The key strategic difference in policy between China and US is the policy of ‘Non Interventionism’ which the communist regime in China has followed since Premier Zhou Enlai first laid out the principle at the Bandung Peace Conference in 1955. This has allowed China to play both sides of numerous regional conflicts for great economic gain. Today China is both the No. 1 trading partner Iran and its sworn rivals in Saudi Arabia and the No. 2 trading partner of both Israel and Pakistan. It is also seen as a likely leading consumer of new Iranian oil which will come pouring out of the country now that the P5 + 1 deal has retracted sanctions. Despite this economic affiliation with Iran, China’s relationship with Israel is closer than ever, partly as a result of friction between Obama and Netanyahu and the Iranian Nuclear deal. Indeed, in April the Israeli newspaper Yedioth Ahronoth ran an article which argued that ‘Washington’s actions appear to be giving Israel plenty of reasons to strengthen its relationship with China’. In this way, China is able to play both sides of conflicts gaining influence in the region without ostensibly taking sides. More worryingly, China’s expected use of Iranian oil which may have disastrous implications for the bite of the much discussed ‘snap back sanctions’ in P5 +1. The deal is designed to allow for economic sanctions to be re-imposed against Iran sharply if it fails to comply with the terms of the agreement, however China’s appetite for oil is such that it is likely to fiercely oppose any re-imposition, which would curtail its supply, thus weakening any enforcement of the deal.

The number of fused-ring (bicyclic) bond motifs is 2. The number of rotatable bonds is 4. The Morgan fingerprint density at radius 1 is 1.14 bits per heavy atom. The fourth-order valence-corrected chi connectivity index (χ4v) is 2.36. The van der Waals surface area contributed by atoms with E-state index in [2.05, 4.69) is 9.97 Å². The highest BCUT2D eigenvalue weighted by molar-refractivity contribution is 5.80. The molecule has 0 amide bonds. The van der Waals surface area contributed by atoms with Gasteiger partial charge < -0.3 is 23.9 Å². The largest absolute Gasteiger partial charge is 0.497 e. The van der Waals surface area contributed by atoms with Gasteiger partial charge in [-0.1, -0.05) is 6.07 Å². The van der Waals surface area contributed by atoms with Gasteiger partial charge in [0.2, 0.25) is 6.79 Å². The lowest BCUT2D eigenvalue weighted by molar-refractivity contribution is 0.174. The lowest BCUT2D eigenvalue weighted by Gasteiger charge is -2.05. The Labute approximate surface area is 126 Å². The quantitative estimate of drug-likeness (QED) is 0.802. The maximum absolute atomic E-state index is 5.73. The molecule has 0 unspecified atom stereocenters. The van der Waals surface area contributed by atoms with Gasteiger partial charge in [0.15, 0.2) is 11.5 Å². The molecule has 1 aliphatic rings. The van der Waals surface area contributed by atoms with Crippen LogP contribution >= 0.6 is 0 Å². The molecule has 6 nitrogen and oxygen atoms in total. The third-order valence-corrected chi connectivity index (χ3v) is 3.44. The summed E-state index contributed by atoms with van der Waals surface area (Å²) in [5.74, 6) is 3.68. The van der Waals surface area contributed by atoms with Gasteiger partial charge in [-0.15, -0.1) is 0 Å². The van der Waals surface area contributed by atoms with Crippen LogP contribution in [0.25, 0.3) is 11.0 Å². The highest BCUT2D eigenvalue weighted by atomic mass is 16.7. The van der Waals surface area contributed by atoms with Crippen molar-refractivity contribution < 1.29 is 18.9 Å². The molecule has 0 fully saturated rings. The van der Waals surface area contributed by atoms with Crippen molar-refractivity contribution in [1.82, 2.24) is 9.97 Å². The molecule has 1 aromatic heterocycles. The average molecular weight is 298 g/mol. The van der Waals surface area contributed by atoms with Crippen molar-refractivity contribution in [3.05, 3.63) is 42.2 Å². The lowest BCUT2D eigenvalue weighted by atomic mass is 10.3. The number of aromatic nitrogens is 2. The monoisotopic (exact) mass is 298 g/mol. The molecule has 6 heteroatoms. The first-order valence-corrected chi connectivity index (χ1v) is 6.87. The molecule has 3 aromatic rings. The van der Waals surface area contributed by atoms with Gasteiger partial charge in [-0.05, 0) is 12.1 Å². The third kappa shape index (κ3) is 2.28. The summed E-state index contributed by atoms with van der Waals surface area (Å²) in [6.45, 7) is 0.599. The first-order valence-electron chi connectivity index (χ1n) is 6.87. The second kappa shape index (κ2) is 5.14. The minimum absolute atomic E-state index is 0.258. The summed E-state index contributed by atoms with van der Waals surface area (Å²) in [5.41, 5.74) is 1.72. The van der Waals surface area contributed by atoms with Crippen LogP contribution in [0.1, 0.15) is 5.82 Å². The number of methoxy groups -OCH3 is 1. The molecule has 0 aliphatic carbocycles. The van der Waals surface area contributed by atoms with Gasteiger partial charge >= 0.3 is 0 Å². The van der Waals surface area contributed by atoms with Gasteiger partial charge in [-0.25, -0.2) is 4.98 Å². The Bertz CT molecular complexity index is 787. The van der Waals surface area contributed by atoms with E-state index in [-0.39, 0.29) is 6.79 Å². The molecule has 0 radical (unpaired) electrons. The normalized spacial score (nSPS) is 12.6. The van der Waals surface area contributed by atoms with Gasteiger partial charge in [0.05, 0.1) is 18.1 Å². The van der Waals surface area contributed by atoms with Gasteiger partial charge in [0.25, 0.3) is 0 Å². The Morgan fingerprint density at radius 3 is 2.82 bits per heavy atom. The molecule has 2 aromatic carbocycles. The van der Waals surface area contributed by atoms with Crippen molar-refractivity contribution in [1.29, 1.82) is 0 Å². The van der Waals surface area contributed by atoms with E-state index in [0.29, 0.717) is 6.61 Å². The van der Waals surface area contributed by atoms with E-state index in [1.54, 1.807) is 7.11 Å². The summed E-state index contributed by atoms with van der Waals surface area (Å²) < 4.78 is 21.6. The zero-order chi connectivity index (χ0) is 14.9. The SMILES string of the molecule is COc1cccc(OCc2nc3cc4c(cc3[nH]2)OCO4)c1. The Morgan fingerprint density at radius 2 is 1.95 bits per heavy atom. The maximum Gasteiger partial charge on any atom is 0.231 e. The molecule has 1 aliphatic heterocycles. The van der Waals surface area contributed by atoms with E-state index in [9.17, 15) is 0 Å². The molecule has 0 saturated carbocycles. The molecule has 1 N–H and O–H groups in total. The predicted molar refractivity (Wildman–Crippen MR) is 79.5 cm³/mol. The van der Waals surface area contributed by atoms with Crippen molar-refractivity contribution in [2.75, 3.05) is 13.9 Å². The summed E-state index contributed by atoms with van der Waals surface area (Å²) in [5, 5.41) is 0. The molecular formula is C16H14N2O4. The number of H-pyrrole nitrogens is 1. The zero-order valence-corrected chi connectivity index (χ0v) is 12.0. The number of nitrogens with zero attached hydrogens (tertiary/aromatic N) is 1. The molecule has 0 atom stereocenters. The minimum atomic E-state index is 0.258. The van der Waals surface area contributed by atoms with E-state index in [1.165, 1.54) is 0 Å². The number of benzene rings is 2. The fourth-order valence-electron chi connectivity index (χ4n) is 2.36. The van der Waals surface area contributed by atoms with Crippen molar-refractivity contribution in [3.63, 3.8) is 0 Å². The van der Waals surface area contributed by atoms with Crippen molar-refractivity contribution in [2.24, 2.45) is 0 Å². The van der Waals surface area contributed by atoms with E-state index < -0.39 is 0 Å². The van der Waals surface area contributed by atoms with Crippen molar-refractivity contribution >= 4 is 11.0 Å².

A good example of China’s newfound influence was its appointment as ‘mediators’ in talks between Afgan Government (and its western backers) and key members of the Taliban in Pakistan. Chinese Foreign Minister Wang Yi told reporters. “We will support the Afghan government in realising reconciliation with various political factions including the Taliban,” “China is ready to play its constructive role and will provide necessary facilitation at any time if it is required by various parties in Afghanistan.”. Whilst this may seem bizarre as China’s has had little to no involvement in the recent history of the middle-east it is the culmination of strengthening relations with Pakistan. So the ‘Non Interventionist’ appears to be paving the way for significant Chinese influence in the Middle East, however is it really sustainable?
China’s Non interventionist Policy has a time limit on it
With increasing numbers of Chinese Nationals abroad China may find it’s favoured policy harder and harder to enact. Any persecution of/danger to Chinese nationals will force the regime to make a difficult choice between defending its citizens abroad and staying ‘Non-Interventionist’ of course to maintain any domestic credibility the former must be chosen. China’s execution of 4 foreign nationals convicted of murdering 13 Chinese workers on the Mekong River in 2011 provides a possible early case study for this. Although the regime’s initial reaction was a little insipid, domestic outrage prompted an active stance. The drug gang leaders responsible were apprehended and extradited to China to face trial. As it was, the occurrence didn’t rattle global headlines however, in mid-February The Global Times newspaper did report that Chinese authorities had considered sending an attack drone into Myanmar’s air space during the manhunt for Naw Kham. Had this gone ahead it would have been an enormous step far more akin to typical US policy that ‘non interventionism’. Nevertheless, it was the defence of Chinese nationals abroad which stirred the regime to action and with the ‘Go Out’ Policy encouraging more investment and workers overseas such another such occurrence seems more and more likely. This is particularly true if we take a look at China’s growing influence in Africa where it has recently been making significant economic and military inroads.